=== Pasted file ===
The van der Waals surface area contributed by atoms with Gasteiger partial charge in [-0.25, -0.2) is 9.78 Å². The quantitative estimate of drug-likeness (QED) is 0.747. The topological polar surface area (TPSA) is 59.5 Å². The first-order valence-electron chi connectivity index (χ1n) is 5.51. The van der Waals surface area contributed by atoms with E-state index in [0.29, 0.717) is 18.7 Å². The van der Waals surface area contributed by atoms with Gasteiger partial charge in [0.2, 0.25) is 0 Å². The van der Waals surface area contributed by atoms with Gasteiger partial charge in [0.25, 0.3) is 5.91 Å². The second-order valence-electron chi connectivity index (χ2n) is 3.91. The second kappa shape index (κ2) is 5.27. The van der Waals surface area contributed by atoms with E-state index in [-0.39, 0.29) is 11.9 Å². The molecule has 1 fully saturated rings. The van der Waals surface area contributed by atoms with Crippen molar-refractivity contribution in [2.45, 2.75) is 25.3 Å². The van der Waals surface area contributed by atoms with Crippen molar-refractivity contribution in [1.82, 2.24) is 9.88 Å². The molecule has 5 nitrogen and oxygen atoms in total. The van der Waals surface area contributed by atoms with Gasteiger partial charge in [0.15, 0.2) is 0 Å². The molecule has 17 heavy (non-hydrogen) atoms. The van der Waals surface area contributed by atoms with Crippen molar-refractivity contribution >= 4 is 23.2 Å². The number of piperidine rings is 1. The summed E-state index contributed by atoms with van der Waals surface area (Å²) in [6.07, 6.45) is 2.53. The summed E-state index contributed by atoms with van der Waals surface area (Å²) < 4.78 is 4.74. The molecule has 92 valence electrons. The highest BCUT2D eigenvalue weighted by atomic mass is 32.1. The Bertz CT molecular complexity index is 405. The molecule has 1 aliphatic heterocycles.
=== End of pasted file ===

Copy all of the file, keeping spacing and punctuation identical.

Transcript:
The van der Waals surface area contributed by atoms with Gasteiger partial charge in [-0.25, -0.2) is 9.78 Å². The quantitative estimate of drug-likeness (QED) is 0.747. The topological polar surface area (TPSA) is 59.5 Å². The first-order valence-electron chi connectivity index (χ1n) is 5.51. The van der Waals surface area contributed by atoms with E-state index in [0.29, 0.717) is 18.7 Å². The van der Waals surface area contributed by atoms with Gasteiger partial charge in [0.2, 0.25) is 0 Å². The van der Waals surface area contributed by atoms with Gasteiger partial charge in [0.25, 0.3) is 5.91 Å². The second-order valence-electron chi connectivity index (χ2n) is 3.91. The second kappa shape index (κ2) is 5.27. The van der Waals surface area contributed by atoms with E-state index in [-0.39, 0.29) is 11.9 Å². The molecule has 1 fully saturated rings. The van der Waals surface area contributed by atoms with Crippen molar-refractivity contribution in [2.45, 2.75) is 25.3 Å². The van der Waals surface area contributed by atoms with Crippen molar-refractivity contribution in [1.82, 2.24) is 9.88 Å². The molecule has 5 nitrogen and oxygen atoms in total. The van der Waals surface area contributed by atoms with Gasteiger partial charge in [0.15, 0.2) is 0 Å². The molecule has 17 heavy (non-hydrogen) atoms. The van der Waals surface area contributed by atoms with Crippen molar-refractivity contribution >= 4 is 23.2 Å². The number of piperidine rings is 1. The summed E-state index contributed by atoms with van der Waals surface area (Å²) in [6.07, 6.45) is 2.53. The summed E-state index contributed by atoms with van der Waals surface area (Å²) < 4.78 is 4.74. The molecule has 92 valence electrons. The highest BCUT2D eigenvalue weighted by atomic mass is 32.1. The Bertz CT molecular complexity index is 405. The molecule has 1 aliphatic heterocycles.